champion and an addicted “General Hospital” fan.

He was born in San Francisco, became a
child star in Hong Kong, then returned to th U.S. as an unknown,
becoming a star in the U.S. and a superstar overseas. It's a great
story, told with plenty of clips – even an early audition interview
– plus comments by his wife, his daughter and more.

Other choices include:

– “The Middle,” 8 p.m., ABC. This
reruns the New Year episode, in which everyone was arbitrarily given
resolutions to follow. The toughest: Brick must read less; Mike must
smile more.

– “Modern Family,” 9 p.m., ABC.
In a rerun, Josh Gad (star of the Broadway hit “The Book of
Mormon”) plays a neighborhood guy who became an Internet
billionaire. Phil doesn't seem pleased.

– “Law & Order: Special Victims
Unit,” 9 p.m., NBC. This rerun (nudging “Rock Center” to 10
p.m.) peaks with an intense and beautifully acted scene with Benson
(Mariska Hargitay) and a suicidal youth (Cameron Monaghan). There's
also a good (albeit very brief) role for Miranda Lambert, as a

– “Happy Endings,” 9:31 p.m.,
ABC. After three straight reruns, this is ABC's only new comedy. Alex
and Jane conspire to convince Dave that something didn't happen; he's
sure it did.

– “Revenge for Real,” 10 p.m.,
ABC. “Revenge” takes a two-week break, leaving room for
non-fiction murder stories. Tonight focuses on Ted Ammon, his
glamorous wife Generosa (who was portrayed by Poppy Montgomery in the
cable movie “Murder in the Hamptons”) and her electrician

– “CSI: Crime Scene Investigation,”
10 p.m., CBS. Brody (Elisabeth Harnois) has some bad luck in this
rerun: She's on a helicopter that's been hijacked.

– “Hot in Cleveland,” 10 p.m., TV
Land. When a deadly spider is loose, people retreat to a lake house.
They learn that Melanie (Valerie Bertinelli) is dating the former
fiancee of Joy (Jane Leeves).

– “Million Dollar Listing: New
York” debut, 10 p.m., Bravo. The stakes are high, the apartments
and condos are beautiful … and, alas, the featured salesmen are

TV column for Tuesday, March 6

TONIGHT'S MUST-SEE: Comedies, 8-10
p.m., Fox.

With “Glee” on a break, Fox has
cobbled together a four-comedy night.

That starts with “Raising Hope,”
which has Katy Perry playing Sabrina's odd cellmate in a jail. Then
comes a mismatch – the sometimes-awful “I Hate My Teenage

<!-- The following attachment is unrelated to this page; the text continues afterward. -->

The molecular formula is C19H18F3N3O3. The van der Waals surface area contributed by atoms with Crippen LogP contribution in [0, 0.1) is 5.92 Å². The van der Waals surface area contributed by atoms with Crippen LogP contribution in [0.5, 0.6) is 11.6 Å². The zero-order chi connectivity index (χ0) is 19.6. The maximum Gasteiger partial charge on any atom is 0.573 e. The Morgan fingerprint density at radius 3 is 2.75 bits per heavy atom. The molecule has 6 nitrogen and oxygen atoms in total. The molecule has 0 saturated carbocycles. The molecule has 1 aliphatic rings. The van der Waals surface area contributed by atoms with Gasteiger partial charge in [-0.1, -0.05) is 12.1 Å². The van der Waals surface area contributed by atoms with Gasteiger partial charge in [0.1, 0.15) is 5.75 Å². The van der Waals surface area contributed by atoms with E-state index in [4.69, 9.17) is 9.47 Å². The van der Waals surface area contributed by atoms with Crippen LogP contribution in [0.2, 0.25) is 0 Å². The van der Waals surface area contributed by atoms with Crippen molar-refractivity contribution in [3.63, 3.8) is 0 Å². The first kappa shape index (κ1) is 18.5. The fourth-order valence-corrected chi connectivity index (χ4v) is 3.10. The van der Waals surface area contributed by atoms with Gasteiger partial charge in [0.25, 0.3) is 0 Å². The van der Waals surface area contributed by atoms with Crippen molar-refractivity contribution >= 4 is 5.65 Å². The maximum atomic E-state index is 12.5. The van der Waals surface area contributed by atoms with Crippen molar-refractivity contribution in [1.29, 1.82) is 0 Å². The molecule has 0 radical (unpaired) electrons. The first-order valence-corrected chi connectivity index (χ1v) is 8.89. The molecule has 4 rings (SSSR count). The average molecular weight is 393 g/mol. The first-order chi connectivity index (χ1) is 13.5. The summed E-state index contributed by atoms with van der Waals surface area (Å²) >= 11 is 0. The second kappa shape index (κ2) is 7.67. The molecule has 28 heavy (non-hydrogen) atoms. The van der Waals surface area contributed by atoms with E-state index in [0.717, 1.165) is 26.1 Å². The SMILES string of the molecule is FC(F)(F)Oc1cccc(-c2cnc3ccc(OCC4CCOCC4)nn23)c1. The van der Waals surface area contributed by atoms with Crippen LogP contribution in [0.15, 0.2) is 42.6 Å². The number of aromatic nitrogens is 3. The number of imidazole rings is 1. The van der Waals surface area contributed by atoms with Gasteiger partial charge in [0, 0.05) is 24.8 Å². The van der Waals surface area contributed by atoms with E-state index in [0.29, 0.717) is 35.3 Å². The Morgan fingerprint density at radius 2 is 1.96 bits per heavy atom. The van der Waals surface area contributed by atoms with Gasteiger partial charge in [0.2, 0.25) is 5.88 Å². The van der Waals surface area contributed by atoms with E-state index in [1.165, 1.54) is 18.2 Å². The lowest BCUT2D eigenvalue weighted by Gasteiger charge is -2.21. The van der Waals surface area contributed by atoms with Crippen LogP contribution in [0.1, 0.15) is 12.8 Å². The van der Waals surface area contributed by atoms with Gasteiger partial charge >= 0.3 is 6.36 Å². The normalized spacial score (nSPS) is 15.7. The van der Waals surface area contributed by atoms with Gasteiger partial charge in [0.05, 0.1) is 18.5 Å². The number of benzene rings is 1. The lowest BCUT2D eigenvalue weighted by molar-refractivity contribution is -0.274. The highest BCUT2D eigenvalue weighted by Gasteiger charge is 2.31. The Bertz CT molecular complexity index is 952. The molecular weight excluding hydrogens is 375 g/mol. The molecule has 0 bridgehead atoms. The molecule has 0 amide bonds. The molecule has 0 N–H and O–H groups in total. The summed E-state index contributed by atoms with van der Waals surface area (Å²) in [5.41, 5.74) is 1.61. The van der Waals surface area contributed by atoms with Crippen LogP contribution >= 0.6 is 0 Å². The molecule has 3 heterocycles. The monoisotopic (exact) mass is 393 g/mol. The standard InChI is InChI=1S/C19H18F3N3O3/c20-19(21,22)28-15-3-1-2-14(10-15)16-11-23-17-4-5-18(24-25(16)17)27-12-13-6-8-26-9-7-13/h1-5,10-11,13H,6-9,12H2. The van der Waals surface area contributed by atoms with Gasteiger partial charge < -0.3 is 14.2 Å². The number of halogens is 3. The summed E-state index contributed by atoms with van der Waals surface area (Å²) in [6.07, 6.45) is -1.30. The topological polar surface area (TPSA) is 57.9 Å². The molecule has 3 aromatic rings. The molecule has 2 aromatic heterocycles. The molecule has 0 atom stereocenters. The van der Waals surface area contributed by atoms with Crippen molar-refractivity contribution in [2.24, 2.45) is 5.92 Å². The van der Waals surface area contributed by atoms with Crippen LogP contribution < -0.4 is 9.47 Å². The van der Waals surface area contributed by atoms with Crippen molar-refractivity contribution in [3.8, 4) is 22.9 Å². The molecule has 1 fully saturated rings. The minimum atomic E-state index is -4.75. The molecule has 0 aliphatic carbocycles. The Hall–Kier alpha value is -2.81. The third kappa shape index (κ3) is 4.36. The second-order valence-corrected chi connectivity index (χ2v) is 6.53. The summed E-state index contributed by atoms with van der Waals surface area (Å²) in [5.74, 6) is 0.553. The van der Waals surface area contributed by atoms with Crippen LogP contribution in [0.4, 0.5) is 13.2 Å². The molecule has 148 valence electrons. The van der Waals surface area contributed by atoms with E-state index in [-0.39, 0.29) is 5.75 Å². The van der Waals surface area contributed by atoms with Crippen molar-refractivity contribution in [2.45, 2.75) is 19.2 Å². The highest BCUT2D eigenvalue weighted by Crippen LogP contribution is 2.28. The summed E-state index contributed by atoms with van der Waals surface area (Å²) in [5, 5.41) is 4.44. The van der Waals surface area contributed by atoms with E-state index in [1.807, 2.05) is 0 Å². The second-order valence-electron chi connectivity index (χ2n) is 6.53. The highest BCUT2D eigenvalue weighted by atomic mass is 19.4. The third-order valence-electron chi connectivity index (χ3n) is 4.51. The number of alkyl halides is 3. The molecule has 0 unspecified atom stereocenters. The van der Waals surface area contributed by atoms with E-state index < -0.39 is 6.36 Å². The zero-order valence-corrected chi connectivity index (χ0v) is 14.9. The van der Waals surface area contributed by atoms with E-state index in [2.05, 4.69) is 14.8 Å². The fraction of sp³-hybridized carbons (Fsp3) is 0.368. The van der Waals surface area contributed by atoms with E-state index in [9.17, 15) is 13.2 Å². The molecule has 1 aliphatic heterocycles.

Daughter” at 8:30, the oft-wonderful “New Girl” at 9. A vastly
improved “Breaking In” starts its second season at 9:30.

Last year, “Breaking” – with a
team testing (and beating) security systems – had slick schemes and
so-so humor. Now Megan Mullally is added as, at first, a mystery
figure; the result is a big jump in humor.

10 p.m., FX.

The opening credits haven't popped up
yet and there's already been a fierce jolt. “Justified” is like
that, but in this case events start to frame Raylan Givens.

Other events frame Boyd Crowder. (To be
fair, both are easy to frame.) There are flaws, with things working
out too easily; still, this hour has the show's knack for sharp
dialog and great characters.

results, all night.

This is “Super Tuesday,” with 10
states voting and the Republican nomination at stake.

The news channels will obsess on this
all night, but broadcast will also jump in. NBC has a primetime hour
at 10 p.m.; ABC follows with “Nightline” at 11:35.

Other choices include:

– Concerts, 8 and 9:30 p.m., WCET.
First a Beatles re-creation from Rain, The night's second
pledge-drive concert has Yanni in San Juan, Puerto Rico.

– “NCIS,” 8 p.m., CBS. In a
rerun, a Navy lieutenant has been killed through forced
over-hydration. Meanwhile, Ducky (David McCallum, 78) has a gorgeous
girlfriend (Cheryl Ladd, 60).

– “Last Man Standing,” 8 p.m.,
ABC. Jamie-Lynn Sigler (“Sopranos”) plays Ed's daughter, whose
youth-appeal ideas replace what Mike was doing.

– “Cougar Town,” 8:30 p.m., ABC.
Sarah Chalke (“Scrubs”) plays a college photography prof. Bobby
falls for her instantly, but his son Travis won't introducer her to

– “The Luck of the Irish” (2001),
8:30 p.m., Disney. It's bad enough to lose your lucky charm; now
imagine that your parents keep getting smaller because … well,
they're becoming leprechauns. Ryan Merriman stars in a fun film that
gets us in the mood for St. Patrick Day.

– “NCIS: Los Angeles,” 9 p.m.,
CBS. This rerun has the team searching for a software creator who is
linked to a cyber attack on the Defense department.

– “Jane By Design” season-finale,
9 p.m., ABC Family. Ben knows about Jame's double life – a shy high
school student who is also a fashion-designer, pretending to be an
adult. She may have to quit … but Fashion Week is near and her work
is needed.

– “Body of Proof,” 10 p.m., ABC.
This rerun finds a lottery winner killed, leaving plenty of suspects.